Adult Mental Health Peer Support

It can be difficult or even scary to walk into to a mental health clinic and ask for help. Clinics have professionals who talk with you, help you understand your symptoms and lend a caring ear. However, talking with someone else who has lived with a mental illness and has already done what you want to do can help in a different way. Talking with someone who’s been there is called peer support. Peers can walk beside you as you get better and answer questions by sharing their own experiences.

What Are the Benefits of Peer Support?

Peer specialists are living proof that people can successfully recover from mental illness and addiction. They can help people figure out how to deal with family members who don’t understand and always say the wrong things. They can even work with your family and help them learn how to help. Peers can help people work through life challenges like getting a job or housing, and they can provide support and reassurance that it is okay to experience symptoms of mental illness, like anxiety when things aren’t going right and depression when a person is feeling down. Peers can show people with mental illness how to get their lives back.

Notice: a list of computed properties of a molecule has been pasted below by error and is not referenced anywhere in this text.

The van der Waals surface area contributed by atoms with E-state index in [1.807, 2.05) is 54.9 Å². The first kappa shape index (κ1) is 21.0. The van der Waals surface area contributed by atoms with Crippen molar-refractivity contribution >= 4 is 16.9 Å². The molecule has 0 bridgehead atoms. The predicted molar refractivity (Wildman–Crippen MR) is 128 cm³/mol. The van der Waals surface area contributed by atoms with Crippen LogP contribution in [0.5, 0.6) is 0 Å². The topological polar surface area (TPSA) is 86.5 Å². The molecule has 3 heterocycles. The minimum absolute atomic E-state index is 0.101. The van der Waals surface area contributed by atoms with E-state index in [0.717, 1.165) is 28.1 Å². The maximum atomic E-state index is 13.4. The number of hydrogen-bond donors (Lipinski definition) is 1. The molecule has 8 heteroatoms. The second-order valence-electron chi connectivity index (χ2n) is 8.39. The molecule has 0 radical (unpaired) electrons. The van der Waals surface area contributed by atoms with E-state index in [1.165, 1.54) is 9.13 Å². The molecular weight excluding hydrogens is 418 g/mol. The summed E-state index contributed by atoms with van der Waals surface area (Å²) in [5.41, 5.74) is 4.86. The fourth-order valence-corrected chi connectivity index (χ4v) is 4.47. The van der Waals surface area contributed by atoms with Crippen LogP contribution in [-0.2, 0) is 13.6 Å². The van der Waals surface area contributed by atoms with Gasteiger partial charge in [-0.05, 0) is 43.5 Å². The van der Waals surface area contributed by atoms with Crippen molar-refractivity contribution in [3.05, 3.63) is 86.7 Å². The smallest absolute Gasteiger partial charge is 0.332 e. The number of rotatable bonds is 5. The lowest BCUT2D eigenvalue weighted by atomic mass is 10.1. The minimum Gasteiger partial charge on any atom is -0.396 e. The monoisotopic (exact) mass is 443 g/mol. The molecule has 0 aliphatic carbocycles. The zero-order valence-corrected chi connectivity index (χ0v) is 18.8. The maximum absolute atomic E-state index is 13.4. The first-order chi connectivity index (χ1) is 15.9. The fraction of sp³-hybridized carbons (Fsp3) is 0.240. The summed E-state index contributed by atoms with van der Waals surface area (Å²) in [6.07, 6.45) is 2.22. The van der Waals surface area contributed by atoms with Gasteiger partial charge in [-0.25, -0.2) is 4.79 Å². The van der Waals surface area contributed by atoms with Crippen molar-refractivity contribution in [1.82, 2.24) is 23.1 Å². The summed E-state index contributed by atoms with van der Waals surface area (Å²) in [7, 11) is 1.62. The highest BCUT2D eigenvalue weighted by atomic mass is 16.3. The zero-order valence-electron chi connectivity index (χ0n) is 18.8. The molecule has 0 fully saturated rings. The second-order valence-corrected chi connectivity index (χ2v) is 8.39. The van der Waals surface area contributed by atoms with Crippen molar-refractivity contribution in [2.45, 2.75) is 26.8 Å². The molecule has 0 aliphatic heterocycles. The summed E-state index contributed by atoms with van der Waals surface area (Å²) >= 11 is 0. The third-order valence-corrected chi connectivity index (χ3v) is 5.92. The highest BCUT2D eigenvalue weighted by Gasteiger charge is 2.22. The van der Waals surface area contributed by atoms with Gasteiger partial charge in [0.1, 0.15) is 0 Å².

Who Is Eligible for Peer Support Services?

Texas residents 18 and older are eligible to be assessed for a mental illness and admitted for services by a state-funded provider. Once admission is complete, people are eligible for peer support services.

How Do I Get Peer Support Services?

Consumer Operated Service Providers

Although most peer providers are employees of state-funded providers, organizations owned and run by peers exist in seven areas in the state. They are called consumer operated service providers. COSPs contract with state-funded providers to provide peer support services. They also provide peer support services independently in the communities where they operate. People receiving services can choose to receive peer support services from the state-funded provider peer staff or from the peer providers who work for the COSP. In either case, the peer specialists provide the same supports for people they serve. COSPs include: